Statement by Annie Laurie Gaylor
Freedom From Religion Foundation
Half a century after Alabama Gov. George Wallace earned the wrath of the Kennedy administration for his stance against desegregation, Alabama Supreme Court Chief Justice Roy Moore is in hot water for his opposition to same-sex marriage.
Moore is in trouble for a four-page administrative order he sent out in January to Alabama's probate judges telling them it was their "ministerial duty" not to issue same-sex marriage licenses.
Moore, an evangelical Christian fanatic, is incorrigible. He previously defied a federal court order to remove a 5,000-pound, washing-machine-sized Ten Commandments from the rotunda of the Alabama Supreme Court, which he plopped there in the dead of night. For defying the order of the 11th Circuit Court of Appeals, Moore was removed as chief justice by a state ethics panel in 2003. Nevertheless, Moore was voted back as chief justice in 2012 — as good an argument as one can find for why state supreme court justices should not be elected.
Moore is pretending that he's striking a blow for liberty, calling the U.S. Supreme Court ruling legalizing same-sex marriage "immoral, unconstitutional and tyrannical." But the law of the land — as determined by the U.S. Supreme Court — is the law of the land.
His defiance once again is motivated by his faith — and his blinkered belief that he has the right to inflict his religion on everyone else. Just like segregationists, Moore makes a "states' rights" argument. But civil rights do not — and must not — depend on the state you happen to live in.
Moore is an old nemesis of FFRF. FFRF's Alabama chapter, the Alabama Freethought Society, and several of its members, first blew the whistle on Moore when he was a county judge in Gadsden, forcing jurors to pray and subjecting them to view his handcrafted wooden Ten Commandments plaque. Chapter members were the plaintiffs in the initial suit against Moore. Like a bad penny, he resurfaces, and regularly files briefs on behalf of his Foundation for Moral Law against FFRF and other separationist groups.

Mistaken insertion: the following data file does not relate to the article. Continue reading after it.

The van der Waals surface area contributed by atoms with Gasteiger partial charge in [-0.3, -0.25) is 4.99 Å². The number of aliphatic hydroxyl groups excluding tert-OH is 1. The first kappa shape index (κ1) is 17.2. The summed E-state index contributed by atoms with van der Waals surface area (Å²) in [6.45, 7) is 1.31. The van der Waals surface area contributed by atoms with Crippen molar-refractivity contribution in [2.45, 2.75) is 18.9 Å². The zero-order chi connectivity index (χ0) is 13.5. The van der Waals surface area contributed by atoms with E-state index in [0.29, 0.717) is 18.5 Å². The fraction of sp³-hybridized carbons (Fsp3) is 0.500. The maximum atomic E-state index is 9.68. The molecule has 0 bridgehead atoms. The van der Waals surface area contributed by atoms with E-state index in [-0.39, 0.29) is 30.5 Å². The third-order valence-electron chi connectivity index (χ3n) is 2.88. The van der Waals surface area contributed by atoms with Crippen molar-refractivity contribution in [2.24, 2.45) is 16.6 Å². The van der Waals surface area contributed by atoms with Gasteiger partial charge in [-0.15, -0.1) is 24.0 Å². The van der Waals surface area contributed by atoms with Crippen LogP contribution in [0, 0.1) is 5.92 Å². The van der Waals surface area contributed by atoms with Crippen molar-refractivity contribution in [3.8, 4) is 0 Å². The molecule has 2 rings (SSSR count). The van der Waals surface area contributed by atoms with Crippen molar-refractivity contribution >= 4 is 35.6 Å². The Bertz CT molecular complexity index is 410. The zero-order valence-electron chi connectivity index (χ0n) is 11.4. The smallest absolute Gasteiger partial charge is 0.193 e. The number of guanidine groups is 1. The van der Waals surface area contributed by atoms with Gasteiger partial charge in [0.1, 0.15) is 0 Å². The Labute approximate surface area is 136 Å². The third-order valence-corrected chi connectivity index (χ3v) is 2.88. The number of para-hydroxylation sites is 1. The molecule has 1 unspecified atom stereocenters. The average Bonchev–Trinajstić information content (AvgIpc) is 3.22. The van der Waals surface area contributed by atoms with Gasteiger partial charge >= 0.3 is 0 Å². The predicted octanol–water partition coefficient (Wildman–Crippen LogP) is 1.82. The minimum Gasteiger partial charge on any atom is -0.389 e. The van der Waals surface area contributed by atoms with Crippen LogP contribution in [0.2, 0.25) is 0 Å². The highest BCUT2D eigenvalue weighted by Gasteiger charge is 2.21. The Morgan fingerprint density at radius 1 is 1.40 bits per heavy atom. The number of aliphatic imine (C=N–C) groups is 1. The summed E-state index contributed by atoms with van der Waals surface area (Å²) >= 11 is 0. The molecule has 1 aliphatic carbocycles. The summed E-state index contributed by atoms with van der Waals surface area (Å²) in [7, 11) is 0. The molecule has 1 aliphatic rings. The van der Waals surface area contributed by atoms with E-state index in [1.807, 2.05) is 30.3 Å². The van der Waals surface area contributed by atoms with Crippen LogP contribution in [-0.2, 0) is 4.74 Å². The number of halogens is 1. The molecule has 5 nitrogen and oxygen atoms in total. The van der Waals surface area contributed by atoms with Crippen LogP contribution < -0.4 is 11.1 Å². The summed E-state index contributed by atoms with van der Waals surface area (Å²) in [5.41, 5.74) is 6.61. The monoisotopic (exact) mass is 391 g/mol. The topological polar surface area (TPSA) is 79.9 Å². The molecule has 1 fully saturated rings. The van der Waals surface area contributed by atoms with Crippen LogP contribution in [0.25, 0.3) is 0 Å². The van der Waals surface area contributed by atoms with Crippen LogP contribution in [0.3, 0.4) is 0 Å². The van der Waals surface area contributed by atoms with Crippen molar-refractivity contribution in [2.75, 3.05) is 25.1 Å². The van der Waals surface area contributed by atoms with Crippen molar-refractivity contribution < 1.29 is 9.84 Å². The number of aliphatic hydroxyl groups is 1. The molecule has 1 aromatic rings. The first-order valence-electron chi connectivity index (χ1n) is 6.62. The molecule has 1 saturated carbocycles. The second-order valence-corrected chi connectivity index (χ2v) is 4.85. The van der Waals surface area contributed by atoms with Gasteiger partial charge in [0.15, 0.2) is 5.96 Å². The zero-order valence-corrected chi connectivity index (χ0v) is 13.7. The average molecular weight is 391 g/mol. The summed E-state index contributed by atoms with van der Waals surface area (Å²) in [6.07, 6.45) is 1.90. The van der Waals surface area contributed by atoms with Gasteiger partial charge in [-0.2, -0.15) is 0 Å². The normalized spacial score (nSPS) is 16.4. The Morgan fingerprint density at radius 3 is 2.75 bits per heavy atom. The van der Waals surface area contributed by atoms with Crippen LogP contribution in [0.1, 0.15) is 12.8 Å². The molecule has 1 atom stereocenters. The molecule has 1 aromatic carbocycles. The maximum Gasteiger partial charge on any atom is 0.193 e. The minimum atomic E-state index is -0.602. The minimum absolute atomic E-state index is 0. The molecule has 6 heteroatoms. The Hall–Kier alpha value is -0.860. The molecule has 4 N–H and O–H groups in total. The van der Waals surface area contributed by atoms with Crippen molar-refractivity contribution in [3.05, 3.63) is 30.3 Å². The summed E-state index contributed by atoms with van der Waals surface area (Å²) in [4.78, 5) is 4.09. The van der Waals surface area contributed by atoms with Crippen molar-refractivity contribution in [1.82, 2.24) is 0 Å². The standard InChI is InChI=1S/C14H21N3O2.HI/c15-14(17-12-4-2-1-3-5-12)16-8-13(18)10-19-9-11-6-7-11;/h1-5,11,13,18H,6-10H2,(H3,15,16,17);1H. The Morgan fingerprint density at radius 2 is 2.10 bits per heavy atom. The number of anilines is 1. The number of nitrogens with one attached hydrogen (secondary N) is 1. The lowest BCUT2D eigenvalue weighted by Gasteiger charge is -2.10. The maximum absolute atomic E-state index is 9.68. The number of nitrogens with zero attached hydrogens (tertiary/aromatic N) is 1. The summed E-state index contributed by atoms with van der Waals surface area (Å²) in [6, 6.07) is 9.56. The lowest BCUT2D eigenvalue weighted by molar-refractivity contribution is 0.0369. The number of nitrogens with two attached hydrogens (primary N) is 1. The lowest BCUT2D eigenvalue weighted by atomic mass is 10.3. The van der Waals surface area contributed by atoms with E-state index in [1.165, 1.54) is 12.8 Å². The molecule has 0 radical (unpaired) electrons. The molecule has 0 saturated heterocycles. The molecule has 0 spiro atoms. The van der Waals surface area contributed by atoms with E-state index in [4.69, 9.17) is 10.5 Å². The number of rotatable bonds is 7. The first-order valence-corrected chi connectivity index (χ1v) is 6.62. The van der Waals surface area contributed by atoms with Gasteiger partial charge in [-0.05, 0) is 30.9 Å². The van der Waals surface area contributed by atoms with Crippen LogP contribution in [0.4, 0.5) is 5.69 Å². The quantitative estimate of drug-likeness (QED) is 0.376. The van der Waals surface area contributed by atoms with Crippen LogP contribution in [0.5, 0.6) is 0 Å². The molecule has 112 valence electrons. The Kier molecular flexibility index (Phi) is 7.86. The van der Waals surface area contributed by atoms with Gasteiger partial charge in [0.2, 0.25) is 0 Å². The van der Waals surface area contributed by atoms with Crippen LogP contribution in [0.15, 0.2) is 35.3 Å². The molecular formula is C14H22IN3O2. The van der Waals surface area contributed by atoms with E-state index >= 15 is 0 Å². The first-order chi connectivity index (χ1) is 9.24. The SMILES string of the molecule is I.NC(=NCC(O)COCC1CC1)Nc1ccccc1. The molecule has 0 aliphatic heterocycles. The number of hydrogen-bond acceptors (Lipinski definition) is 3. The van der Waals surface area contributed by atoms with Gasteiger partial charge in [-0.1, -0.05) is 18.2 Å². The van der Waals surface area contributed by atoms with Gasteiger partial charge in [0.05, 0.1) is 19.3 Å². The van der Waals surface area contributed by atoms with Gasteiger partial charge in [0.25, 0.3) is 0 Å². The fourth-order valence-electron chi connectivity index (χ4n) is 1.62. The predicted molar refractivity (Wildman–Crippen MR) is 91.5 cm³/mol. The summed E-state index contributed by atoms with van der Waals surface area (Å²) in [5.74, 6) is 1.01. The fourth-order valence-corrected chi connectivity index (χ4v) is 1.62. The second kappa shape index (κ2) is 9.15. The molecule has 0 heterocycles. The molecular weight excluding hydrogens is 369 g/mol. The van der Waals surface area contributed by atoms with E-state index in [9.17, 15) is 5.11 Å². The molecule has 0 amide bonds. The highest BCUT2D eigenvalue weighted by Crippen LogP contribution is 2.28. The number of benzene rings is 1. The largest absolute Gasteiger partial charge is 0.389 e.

Moore has included nonbelievers among those he blames for his present travails. "Alabama Supreme Court Chief Justice Roy Moore on Wednesday accused several groups, including the Southern Poverty Law Center and 'atheists, homosexuals and transgender individuals' of bringing a politically motivated complaint about his administrative order to probate judges not to issue same-sex marriage licenses gay marriage to the Judicial Inquiry Commission of Alabama," reports AlabamaMediaGroup.com. We're glad to be honored.
Chief Justice Roy Moore may be finally reaching the end of his ignominious career with the ongoing ethics trial. You can only travel so far on bigotry and illogic.